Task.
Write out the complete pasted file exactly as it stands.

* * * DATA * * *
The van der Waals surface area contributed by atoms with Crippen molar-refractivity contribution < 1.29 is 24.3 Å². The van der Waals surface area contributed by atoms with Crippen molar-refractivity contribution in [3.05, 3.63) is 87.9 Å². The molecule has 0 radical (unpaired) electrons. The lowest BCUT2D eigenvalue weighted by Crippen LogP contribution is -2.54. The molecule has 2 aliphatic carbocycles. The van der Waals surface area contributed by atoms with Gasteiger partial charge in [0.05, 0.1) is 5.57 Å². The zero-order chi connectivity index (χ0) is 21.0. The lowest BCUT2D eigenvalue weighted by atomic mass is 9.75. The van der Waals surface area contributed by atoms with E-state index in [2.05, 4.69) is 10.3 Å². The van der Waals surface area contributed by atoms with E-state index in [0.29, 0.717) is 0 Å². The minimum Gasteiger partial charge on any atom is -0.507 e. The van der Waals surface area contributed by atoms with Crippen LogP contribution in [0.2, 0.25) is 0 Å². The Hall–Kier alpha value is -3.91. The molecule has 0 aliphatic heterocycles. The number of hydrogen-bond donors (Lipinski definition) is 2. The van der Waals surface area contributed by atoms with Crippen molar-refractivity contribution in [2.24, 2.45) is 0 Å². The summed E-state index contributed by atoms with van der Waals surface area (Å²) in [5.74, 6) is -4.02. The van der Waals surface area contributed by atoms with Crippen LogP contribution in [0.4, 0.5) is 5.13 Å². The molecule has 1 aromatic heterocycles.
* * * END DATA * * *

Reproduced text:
The van der Waals surface area contributed by atoms with Crippen molar-refractivity contribution < 1.29 is 24.3 Å². The van der Waals surface area contributed by atoms with Crippen molar-refractivity contribution in [3.05, 3.63) is 87.9 Å². The molecule has 0 radical (unpaired) electrons. The lowest BCUT2D eigenvalue weighted by Crippen LogP contribution is -2.54. The molecule has 2 aliphatic carbocycles. The van der Waals surface area contributed by atoms with Gasteiger partial charge in [0.05, 0.1) is 5.57 Å². The zero-order chi connectivity index (χ0) is 21.0. The lowest BCUT2D eigenvalue weighted by atomic mass is 9.75. The van der Waals surface area contributed by atoms with E-state index in [2.05, 4.69) is 10.3 Å². The van der Waals surface area contributed by atoms with E-state index in [0.29, 0.717) is 0 Å². The minimum Gasteiger partial charge on any atom is -0.507 e. The van der Waals surface area contributed by atoms with Crippen LogP contribution in [0.2, 0.25) is 0 Å². The Hall–Kier alpha value is -3.91. The molecule has 0 aliphatic heterocycles. The number of hydrogen-bond donors (Lipinski definition) is 2. The van der Waals surface area contributed by atoms with Crippen molar-refractivity contribution in [2.24, 2.45) is 0 Å². The summed E-state index contributed by atoms with van der Waals surface area (Å²) in [5.74, 6) is -4.02. The van der Waals surface area contributed by atoms with Crippen LogP contribution in [0.4, 0.5) is 5.13 Å². The molecule has 1 aromatic heterocycles.